• Good for beginners

  • Stylish

What We Don't Like
  • Harder to maneuver

From the buffalo icon logo to the extra thick and burly build to the military green colorway, the Atoll iSUP is a heavy-duty paddleboard. Men, and really any larger paddlers, can struggle with boards with thinner profiles and lower maximum capacities around 200 pounds. Not so with the Atoll which is a full 6 inches thick, 32 inches wide, and rated up to 400 pounds for a single rider and 750 pounds with two.

The board is also performance-oriented for its size, with a squared tail and pointed nose for better planing and steering. The thruster fin setup means you can get moving and keep moving straight ahead when you need to cover ground. There are also lots of D-ring attachment points and built-in elastic straps for tying down your gear. We found that the included fiberglass paddle is high quality and the leash feels like one that you'd find on a surfboard.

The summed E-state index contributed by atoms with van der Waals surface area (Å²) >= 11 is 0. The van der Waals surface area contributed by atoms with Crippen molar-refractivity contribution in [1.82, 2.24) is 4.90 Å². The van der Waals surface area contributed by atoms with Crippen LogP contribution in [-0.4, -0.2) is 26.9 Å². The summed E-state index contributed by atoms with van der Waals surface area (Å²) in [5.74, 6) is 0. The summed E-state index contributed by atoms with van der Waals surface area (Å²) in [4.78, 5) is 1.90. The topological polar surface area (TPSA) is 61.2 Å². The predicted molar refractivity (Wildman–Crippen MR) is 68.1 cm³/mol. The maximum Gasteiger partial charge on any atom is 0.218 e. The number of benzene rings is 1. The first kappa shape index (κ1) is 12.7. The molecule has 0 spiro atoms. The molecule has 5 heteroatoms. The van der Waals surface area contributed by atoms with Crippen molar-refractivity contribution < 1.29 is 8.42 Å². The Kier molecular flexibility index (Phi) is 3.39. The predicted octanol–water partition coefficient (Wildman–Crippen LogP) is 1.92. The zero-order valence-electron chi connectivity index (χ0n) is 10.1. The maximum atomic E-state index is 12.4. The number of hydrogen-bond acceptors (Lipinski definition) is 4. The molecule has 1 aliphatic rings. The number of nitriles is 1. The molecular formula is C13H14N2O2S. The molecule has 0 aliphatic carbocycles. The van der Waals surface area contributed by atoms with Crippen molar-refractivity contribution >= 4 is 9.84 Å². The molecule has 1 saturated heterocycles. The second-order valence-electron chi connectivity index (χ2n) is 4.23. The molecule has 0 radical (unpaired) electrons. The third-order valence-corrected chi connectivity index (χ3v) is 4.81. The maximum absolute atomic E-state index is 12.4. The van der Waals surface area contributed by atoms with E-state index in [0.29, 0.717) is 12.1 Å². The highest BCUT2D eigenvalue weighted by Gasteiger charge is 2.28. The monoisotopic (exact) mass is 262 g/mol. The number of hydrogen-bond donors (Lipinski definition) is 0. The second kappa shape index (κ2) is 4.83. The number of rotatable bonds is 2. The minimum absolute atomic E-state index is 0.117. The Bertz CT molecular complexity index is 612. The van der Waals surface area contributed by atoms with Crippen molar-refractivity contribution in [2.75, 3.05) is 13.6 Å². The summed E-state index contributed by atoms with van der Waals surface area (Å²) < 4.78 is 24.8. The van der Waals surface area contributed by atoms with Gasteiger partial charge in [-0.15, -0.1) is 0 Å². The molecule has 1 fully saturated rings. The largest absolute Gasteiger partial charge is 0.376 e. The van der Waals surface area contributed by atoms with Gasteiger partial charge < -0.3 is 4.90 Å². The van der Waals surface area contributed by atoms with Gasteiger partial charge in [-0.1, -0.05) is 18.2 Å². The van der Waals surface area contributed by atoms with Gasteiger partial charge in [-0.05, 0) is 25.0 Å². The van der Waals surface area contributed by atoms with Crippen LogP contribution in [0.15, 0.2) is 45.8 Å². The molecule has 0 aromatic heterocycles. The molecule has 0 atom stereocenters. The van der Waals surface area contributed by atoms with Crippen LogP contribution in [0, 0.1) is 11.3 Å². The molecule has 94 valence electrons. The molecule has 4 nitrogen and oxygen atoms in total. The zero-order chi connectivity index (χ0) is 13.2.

Size: 132 x 32 x 6 in. | Material: PVC | Warranty: 2-year manufacturer's |
Weight: 21 lbs.

“This PVC is made with drop-stitch technology, which essentially means that the two layers are sewn together with thousands of fine polyester filaments, ensuring that the end product is exceedingly durable when inflated.” Justin Park, Product Tester

Best for Families: Bluefin Cruise Carbon 15-Foot SUP

What We Like
  • Versatile

  • Comes with a robust kit

  • Can hold multiple people

What We Don't Like
  • Heavy

  • Pricey

Paddleboarding is normally a solo adventure, but you can realistically fit multiple people on a board as long as you’re under the recommended weight limit. The high-pressure boards from Bluefin offer big-time rigidity and float by inflating up to 28 psi, which is well above the average 15 psi for entry-level boards. It’s also 32 inches wide by 15 feet long, so there’s plenty of real estate to fit a paddler and a passenger.